• Editorial office:

    Phoenix, USA.

  • Mail us:


Welcome to International Journal of Genetic Medicine and Gene Therapy

Indexing & Abstracting
  • Google
  • Bing
  • yandex
  • infotiger
  • wotbox
  • Exalead
  • Baidu
  • Sogu
  • ASR
  • Google Scholar

Full Text

Case Report

Genetic counselling of Mucopolysaccharidosis type III: case report and literature review

Jamileh Malbin1,2*, Shahab Galeban2, Yosef shafagati5, Mohammad sadegh fallah3 and Sirous Zeinali3,4
1Azerbaijan National Academy of Science (ANAS), Genetic Resources Institute, Baku, Azerbaijan;
2Genetic counseling center, Urmia Welfare Organization of West Azerbaijan Iran
3Kawsar Human Genetics Research Center (KHGRC), Tehran, Iran
4Department of Molecular Medicine, Biotech Research Center, Pasteur Institute of Iran, Tehran, Iran
5Cell Research Center, Sarem Women Hospital, Tehran Iran

*Corresponding author: Jamileh Malbin, Genetic Counseling Center of Welfare Organization of West Azerbaijan, Iran; Email: jamaalbin@yahoo.com

Article Information

Aritcle Type: Case Report

Citation: Jamileh Malbin, Shahab Galeban, Yousef Shafeghati, et al. 2019. Genetic counselling of Mucopolysaccharidosis type III: case report and literature review. Int J Genet Med Gene Ther. 1: 09-14.

Copyright: This is an open-access article distributed under the terms of the Creative Commons Attribution License, which permits unrestricted use, distribution, and reproduction in any medium, provided the original author and source are credited. Copyright © 2019; Jamileh Malbin

Publication history:

Received date: 23 May 2018
Accepted date: 15 June 2019
Published date: 16 June 2019


Mucopolysaccharidosis type III (MPSIII), or Sanfilippo syndrome is a lysosomal storage disease with neurological manifestations in affected children. It is heterogeneous diseases in all aspect; prevalence, clinical presentation, biochemistry and causative mutations. There are four biochemical forms of this disease: MPSIIIA, B, C, and D which each one has a different gene and involving enzyme. Molecular genetics and enzyme activity assay has been used to diagnosis of MPS and recently next generation sequencing technique has been used by some researcher. Here we report the family with two affected child which has been diagnosis by enzyme function analysis and counseling challenges for prenatal diagnosis in this family.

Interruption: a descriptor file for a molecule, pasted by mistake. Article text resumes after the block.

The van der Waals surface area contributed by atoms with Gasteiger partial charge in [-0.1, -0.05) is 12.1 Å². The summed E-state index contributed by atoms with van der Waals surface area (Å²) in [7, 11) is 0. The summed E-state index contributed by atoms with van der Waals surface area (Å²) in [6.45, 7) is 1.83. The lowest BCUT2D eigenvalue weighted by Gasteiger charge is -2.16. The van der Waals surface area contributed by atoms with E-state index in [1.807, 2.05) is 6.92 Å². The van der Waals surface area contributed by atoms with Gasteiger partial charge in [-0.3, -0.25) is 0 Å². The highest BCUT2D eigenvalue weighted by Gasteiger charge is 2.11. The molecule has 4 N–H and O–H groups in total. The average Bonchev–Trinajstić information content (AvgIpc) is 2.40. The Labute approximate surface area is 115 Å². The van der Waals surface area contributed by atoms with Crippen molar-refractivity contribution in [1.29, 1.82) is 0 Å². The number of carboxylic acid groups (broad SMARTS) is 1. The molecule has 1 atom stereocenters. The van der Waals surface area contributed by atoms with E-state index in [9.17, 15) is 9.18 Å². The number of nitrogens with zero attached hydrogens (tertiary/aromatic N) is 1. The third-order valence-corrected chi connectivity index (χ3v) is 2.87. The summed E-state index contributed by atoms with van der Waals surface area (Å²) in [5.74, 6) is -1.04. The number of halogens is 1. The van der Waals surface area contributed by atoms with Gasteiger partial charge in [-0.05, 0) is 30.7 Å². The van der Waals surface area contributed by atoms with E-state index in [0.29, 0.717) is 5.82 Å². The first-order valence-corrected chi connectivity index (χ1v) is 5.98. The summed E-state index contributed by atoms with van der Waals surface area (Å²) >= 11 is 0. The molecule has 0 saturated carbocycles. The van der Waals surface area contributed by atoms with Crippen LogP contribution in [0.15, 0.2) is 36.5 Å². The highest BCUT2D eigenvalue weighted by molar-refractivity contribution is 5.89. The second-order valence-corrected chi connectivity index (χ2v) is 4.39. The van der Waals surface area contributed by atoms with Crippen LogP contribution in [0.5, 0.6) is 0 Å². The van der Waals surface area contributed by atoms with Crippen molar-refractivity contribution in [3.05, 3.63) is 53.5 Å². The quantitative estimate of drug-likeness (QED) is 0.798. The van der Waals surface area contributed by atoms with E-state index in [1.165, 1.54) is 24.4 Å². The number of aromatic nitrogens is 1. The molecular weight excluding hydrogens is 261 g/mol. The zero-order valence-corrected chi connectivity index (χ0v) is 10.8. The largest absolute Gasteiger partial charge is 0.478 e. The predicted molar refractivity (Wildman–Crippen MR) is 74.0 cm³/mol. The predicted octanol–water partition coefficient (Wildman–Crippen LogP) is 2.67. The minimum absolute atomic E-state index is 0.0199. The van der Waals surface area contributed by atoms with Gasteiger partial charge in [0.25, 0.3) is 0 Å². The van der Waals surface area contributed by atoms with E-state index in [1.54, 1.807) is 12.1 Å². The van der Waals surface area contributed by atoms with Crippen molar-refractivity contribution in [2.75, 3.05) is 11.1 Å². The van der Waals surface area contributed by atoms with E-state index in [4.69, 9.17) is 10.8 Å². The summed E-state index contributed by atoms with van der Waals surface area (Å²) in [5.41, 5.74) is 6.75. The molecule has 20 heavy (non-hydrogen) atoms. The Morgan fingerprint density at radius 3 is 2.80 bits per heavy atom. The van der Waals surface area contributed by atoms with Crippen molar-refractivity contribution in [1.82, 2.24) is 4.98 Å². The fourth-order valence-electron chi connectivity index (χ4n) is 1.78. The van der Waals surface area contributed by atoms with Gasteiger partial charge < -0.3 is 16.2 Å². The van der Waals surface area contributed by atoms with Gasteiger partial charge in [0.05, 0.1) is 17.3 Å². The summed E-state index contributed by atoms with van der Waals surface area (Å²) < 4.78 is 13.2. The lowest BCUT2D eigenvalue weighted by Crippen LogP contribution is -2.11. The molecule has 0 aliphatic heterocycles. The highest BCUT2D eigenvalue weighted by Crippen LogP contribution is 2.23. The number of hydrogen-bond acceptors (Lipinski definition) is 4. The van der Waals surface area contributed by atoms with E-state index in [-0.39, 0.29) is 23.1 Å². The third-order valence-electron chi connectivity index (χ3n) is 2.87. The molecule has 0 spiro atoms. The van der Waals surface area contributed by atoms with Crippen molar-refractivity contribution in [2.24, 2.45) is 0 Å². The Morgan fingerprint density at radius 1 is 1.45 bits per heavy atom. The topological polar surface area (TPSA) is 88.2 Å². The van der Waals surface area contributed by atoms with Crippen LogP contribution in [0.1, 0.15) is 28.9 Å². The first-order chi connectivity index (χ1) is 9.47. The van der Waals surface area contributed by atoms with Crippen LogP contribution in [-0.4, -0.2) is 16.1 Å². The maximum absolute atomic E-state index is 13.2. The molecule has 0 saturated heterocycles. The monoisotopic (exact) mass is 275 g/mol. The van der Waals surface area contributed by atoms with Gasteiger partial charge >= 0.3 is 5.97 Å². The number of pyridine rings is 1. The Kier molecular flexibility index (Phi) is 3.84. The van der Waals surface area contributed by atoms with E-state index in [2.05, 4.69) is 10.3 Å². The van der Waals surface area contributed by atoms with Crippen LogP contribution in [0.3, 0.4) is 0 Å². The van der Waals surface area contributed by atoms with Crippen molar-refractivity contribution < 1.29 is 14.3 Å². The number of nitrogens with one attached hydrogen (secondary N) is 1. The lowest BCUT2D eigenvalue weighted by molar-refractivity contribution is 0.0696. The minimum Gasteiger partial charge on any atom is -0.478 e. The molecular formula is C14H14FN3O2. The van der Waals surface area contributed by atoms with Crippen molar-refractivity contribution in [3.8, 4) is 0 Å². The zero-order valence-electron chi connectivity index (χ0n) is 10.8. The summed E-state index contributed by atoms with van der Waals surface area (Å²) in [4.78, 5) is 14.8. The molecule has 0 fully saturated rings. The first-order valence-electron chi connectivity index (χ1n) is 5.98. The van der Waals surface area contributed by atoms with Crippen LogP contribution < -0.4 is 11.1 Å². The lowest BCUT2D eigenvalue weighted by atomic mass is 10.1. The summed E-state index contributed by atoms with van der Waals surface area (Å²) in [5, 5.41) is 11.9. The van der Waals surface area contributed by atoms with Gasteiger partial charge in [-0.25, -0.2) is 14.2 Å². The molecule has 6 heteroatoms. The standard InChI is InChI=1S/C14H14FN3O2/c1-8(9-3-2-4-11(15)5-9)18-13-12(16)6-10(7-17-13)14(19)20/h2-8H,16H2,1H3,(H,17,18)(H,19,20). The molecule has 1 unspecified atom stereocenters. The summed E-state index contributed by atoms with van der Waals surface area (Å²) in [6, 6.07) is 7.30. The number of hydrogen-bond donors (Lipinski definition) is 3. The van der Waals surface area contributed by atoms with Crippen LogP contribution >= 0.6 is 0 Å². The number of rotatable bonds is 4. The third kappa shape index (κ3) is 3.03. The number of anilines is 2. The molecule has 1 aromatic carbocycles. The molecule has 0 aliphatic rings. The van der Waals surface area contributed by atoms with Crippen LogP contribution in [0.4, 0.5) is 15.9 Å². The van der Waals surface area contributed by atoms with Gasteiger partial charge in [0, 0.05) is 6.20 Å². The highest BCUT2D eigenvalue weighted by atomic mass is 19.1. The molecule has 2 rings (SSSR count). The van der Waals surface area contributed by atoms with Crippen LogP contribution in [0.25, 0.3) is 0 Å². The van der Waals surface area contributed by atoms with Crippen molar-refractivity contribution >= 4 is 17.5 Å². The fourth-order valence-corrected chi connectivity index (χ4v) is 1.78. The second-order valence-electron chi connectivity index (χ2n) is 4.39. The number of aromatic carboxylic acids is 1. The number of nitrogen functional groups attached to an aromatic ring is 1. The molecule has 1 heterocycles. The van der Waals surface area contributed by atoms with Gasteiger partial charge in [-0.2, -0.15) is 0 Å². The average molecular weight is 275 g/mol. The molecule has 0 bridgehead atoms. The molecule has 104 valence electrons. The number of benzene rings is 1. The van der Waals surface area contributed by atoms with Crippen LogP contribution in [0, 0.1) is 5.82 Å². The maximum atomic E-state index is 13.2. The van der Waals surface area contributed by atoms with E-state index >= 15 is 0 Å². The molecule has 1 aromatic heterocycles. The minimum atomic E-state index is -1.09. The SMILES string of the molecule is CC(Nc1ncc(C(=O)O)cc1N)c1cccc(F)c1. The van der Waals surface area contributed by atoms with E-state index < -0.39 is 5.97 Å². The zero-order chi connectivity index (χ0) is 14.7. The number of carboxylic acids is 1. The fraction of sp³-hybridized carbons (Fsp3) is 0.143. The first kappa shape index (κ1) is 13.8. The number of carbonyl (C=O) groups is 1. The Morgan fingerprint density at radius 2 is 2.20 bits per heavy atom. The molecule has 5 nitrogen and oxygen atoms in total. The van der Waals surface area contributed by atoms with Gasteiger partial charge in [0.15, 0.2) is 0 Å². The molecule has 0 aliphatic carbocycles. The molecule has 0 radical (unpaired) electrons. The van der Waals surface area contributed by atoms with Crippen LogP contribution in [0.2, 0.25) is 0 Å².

Keywords: Mucopolysaccharidosis; Enzyme activity test; Prenatal diagnosis


Lysosomal storage disorders (LSDs) are rare inherited debilitating and often fatal disorders caused by mutations affecting lysosomal proteins and function. [1]. Mucopolysaccharidoses (MPSs) are a group of rare lysosomal storage disorders caused by deficiency of enzymes catalyzing the stepwise degradation of glycosaminoglycans dermatan sulfate, heparan sulfate, keratan sulfate, chondroitin sulfate, and hyaluronic acid [1,2]. MPS III or Sanflippo syndrome is an autosomal recessive disease [1,3] with four different subtypes (A, B, C, and D) caused by mutations in different proteins (table 1) [1,4]. Patients are asymptomatic at birth but develop neurological problems in early childhood. In particular, behavioral abnormalities are followed by intellectual deterioration and dementia, and life expectancy is severely reduced. There are a few treatment option for some kind of LSD but it is very expensive so for the couple with affected child prenatal diagnosis still is the first choice [5].

Many methods have been used to approach a diagnosis in the MPSs. Laboratory assays based on quantification of the accumulated products is one of the most favored methods [6]. Enzyme activity assay in dried blood spots could be very useful in the diagnosis of a MPS but usually needs verification with a second type of assay [7] but are usually not reliable in detecting heterozygous carriers. While biochemical methods are still the gold standard in pre and postnatal diagnosis, they are often very difficult and time consuming; besides it requires precise clinical diagnosis to reduce the number of biochemical tests for each patient [2,6,7]. Even having achieved a diagnosis with biochemical assays, establishing a molecular genetic diagnosis is still important step especially for those which new therapies could be available [8].

Table 1: Genetic characteristic of Mucopolysaccharidosis III subtypes.
Disease name affected Gene Chromosome location OMIM # Enzyme/protein deficiency
Mucopolysaccharidosis type IIIAa SGSH 17q25.3 252900 Heparan-N-sulfatase
Mucopolysaccharidosis type IIIBa NAGL 17q21.2 252920 alpha-N-acetylglucosaminidase
Mucopolysaccharidosis type IIICa HGSNAT 8p11.2-p11.1 252930 acetyl CoA alpha-glucosaminide acetyltransferase
Mucopolysaccharidosis type IIIDa GNS 12q14.3 252940 N-acetylglucosamine 6-sulfatase

Case presentation

A consanguineous couple with two affected child and one abortion has been refer to welfare genetic counseling center of west Azerbaijan and they will to have a healthy child. First child was 10 years old with profound intellectual disability, history of developmental delay and seizure, low set ears, large tongue, speech deficiency, autistic behavior, facial dysmorphology, short forehead, thick lips, Hirsutism, low hair line, stiff hair and grasping. Second affected child was 7 years old and clinical examination showed development delay, intellectual disability, hyperactivity, hirsutism, large tongue, speech deficiency, short forehead, thick lips and autistic behavior. Clinical examination of both affected children suggested the Lysosomal storage disorders so different diagnosis techniques explained to the family and enzyme activity assay requested. Unfortunately, one of affected child passed away during investigation genetic and genetic analysis carried on just for one affected individual.